So close yet so far
Being many miles away on a personal quest, I have had to learn to come to terms with reality, often enduring the pain of not having to see the ones that have shaped the fibres of my being. There is often no other way but to reminisce until another moment of reunion appears. The departure pulls down the curtain of finality, at least for the foreseeable future. Little did I know the feeling of a double departure.
After a recent visit to Dhaka, I had said goodbye to my family with a heavy heart to prepare for a long journey, thinking that those last words, the wonderful sights, and those moments together would resonate in my mind the entire flight.
Dropped off by my teary-eyed mother in the evening, things progressed well toward the final wait at the gate. After a patient wait, word finally came out that my flight would be delayed. The fear of cancellation loomed as the minutes ticked by, without any word from the airline authorities. The dreaded news of cancellation finally came. By then, my luggage had been checked and it was past midnight.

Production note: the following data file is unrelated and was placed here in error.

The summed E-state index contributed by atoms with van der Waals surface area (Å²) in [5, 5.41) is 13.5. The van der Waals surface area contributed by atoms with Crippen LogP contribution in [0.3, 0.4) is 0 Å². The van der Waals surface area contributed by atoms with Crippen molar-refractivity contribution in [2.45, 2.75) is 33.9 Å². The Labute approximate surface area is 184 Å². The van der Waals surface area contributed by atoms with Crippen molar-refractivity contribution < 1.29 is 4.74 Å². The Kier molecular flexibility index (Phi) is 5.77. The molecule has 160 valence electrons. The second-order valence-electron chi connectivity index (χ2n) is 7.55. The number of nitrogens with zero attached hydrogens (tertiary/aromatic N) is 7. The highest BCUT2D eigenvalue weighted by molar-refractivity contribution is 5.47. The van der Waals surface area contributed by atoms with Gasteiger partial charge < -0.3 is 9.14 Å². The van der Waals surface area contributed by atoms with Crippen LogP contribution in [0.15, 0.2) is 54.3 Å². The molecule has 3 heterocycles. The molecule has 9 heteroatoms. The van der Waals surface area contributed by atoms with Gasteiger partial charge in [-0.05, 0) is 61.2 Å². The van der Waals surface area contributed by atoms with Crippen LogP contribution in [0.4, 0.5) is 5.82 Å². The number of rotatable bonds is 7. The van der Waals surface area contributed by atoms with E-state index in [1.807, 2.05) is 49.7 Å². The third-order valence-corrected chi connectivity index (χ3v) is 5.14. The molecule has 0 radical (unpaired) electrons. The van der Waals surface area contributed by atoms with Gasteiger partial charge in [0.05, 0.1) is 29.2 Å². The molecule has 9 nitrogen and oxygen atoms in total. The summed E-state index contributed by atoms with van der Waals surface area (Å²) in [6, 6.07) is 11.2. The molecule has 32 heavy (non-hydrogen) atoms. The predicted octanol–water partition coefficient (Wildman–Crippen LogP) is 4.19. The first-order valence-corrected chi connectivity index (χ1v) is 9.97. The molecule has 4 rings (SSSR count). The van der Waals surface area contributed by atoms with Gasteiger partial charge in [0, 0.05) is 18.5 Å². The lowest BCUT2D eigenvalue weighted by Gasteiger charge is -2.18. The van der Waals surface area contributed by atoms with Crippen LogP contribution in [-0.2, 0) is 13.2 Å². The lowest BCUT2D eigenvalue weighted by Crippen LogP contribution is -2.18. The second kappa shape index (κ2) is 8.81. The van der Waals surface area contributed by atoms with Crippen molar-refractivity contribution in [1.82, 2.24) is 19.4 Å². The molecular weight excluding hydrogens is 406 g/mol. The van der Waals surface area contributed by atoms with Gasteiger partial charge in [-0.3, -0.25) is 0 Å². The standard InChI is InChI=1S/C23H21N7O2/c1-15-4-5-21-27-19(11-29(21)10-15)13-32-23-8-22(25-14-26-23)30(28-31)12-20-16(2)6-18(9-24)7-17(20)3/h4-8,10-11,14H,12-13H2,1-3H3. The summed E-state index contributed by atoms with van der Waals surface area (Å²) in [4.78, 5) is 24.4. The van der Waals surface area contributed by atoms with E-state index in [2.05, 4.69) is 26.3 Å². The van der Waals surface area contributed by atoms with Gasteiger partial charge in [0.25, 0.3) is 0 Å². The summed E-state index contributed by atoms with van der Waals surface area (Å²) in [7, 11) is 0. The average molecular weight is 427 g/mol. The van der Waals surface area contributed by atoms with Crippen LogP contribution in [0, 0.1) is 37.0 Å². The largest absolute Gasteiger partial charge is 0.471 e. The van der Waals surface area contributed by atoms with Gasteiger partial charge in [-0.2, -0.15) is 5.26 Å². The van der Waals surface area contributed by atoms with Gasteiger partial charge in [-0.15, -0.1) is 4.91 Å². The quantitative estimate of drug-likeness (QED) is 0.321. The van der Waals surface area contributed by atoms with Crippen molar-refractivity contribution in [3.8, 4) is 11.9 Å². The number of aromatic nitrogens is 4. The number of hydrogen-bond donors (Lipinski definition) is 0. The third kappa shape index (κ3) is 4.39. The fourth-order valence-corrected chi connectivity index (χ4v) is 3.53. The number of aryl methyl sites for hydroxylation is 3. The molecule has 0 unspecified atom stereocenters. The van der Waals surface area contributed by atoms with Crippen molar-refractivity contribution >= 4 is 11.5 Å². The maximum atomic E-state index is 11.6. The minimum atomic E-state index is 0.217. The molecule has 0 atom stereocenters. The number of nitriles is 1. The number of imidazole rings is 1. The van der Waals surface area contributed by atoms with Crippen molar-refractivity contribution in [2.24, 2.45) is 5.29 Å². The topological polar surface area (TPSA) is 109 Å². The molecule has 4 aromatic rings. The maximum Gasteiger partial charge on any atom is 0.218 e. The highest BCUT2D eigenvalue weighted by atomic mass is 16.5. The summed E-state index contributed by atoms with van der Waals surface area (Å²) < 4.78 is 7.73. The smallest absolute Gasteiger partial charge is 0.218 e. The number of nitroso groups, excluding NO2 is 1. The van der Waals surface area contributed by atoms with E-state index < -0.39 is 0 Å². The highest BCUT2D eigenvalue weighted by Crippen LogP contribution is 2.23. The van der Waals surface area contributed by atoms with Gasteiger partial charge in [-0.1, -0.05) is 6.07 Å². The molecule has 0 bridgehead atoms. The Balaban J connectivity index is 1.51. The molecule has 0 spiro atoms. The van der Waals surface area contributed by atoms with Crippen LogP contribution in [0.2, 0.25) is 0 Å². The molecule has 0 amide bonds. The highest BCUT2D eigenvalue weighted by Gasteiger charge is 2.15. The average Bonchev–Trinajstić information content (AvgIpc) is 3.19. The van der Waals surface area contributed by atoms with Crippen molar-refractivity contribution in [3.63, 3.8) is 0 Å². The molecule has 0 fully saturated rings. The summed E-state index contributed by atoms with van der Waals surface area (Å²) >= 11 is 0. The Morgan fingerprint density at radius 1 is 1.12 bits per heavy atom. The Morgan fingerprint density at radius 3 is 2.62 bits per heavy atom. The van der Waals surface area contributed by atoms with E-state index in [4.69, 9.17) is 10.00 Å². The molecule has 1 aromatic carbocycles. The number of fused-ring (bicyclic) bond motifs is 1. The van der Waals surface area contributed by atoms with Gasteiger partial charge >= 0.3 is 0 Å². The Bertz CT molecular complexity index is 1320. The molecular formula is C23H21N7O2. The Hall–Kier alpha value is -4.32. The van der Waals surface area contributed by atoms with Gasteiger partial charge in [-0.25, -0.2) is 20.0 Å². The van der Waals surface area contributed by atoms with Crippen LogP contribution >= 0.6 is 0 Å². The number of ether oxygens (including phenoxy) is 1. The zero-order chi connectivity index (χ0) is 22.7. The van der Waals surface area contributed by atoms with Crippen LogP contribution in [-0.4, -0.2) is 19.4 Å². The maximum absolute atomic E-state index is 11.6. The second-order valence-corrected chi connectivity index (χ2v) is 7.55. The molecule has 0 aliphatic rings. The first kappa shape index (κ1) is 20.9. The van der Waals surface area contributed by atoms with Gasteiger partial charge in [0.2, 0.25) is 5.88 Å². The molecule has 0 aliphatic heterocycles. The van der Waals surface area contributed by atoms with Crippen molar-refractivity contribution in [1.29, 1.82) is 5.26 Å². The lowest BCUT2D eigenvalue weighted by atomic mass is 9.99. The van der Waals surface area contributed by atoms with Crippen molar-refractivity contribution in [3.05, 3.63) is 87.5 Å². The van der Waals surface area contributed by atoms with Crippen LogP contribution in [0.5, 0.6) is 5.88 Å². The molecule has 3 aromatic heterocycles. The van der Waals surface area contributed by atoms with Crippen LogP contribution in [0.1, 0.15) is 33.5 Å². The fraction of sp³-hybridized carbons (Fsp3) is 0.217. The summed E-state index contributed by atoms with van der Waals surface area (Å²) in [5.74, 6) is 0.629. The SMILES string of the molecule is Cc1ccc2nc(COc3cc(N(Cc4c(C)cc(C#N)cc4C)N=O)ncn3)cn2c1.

Mosquitoes, sensing our plight, jumped on us with vengeance, their screening process was certainly hassle-free, without any luggage and travel documents. Treated to a heavy meal in town earlier, they had checked in for some dessert, I guess.
After wrangling and bargaining with the authorities, and wondering why Dhaka did not have a single decent airport hotel on site, my turn finally came to force my way onto a van for a city hotel, because families were being given priority before me and I was in pain.